The last time I talked with Baz Luhrmann, he was presenting his take on “La Bohème” on Broadway, and the two of us had a far-reaching conversation that embraced everything from opera to Alexander the Great, a great passion of ours. I realized then that he had that rare kind of mind that connects the dots in unusual ways. Seeing him again at the classy press conference for his film of “The Great Gatsby” (due out May 10) at Tiffany & Co. in Manhattan proved that he has lost none of his protean imagination. His film of ephemeral Jazz Age dreams features a soundtrack produced by Jay-Z and more than 40 costumes by Miuccia Prada as well as stunning diamond and pearl creations and sleek home design elements that reflect a collaboration between the iconic jeweler and Oscar-winning production/costume designer Catherine Martin. Why Jay-Z and Prada in a story that is quintessential Roaring ’20s? Because as Luhrmann and Martin explained at the classy “breakfast at Tiffany’s” press conference to launch the company’s “Gatsby” windows – another collaboration – when F. Scott Fitzgerald wrote “Gatsby, he was glimpsing the new. Luhrmann and Martin wanted to find the contemporary in the classic.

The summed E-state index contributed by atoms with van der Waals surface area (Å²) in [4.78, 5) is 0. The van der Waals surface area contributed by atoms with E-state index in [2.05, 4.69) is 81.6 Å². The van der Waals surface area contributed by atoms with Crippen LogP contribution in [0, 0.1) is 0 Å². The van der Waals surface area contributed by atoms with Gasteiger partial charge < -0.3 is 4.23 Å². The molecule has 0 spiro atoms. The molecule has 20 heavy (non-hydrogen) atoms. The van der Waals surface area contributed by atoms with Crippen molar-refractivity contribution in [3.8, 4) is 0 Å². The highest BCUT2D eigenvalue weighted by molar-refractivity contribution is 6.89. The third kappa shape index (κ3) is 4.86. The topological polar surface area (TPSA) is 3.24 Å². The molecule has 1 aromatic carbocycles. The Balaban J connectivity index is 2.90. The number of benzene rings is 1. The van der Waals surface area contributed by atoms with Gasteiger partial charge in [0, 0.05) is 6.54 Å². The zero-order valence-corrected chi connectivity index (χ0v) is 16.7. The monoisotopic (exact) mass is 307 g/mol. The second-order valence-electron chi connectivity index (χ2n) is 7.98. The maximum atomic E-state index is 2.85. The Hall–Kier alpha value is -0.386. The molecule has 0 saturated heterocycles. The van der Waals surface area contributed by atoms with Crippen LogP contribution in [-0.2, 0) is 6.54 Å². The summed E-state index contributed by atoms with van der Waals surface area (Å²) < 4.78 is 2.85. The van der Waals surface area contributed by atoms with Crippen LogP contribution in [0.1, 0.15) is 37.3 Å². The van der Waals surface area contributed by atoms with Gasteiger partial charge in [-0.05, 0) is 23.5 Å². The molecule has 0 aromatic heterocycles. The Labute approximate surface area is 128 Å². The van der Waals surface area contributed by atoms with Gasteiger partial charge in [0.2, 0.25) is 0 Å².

The two are not merely collaborators. They’re husband and wife, and they parried playfully at the press event the way real husbands and wives do. But these native Australians also displayed a serious humility when they described Martin’s collaboration with Tiffany on the film and the windows.
“They really dedicate their lives to making things as true and beautiful as they can be,” Luhrmann said of Tiffany’s jewelers and staffers.
He and Martin praised the company’s attention to detail and anyone who was at the breakfast would have to agree. God was in the details, right down to the signature robin’s egg-blue paper coffee cups that some participants preferred to the china.
Luhrmann also spoke of the democracy, the very American-ness, of a store where the pretend-rich Holly Golightly can feel as much at home as the filthy rich Daisy Buchanan does.
Of course, Luhrmann added, Holly was a creation of Truman Capote, who penned the original script for the 1974 “The Great Gatsby.”
There’s that mind again. He must be awfully good at six degrees of separation.
For complete coverage of the “Gatsby”-Tiffany collaboration, check out WAG’s May “Heating Up” issue.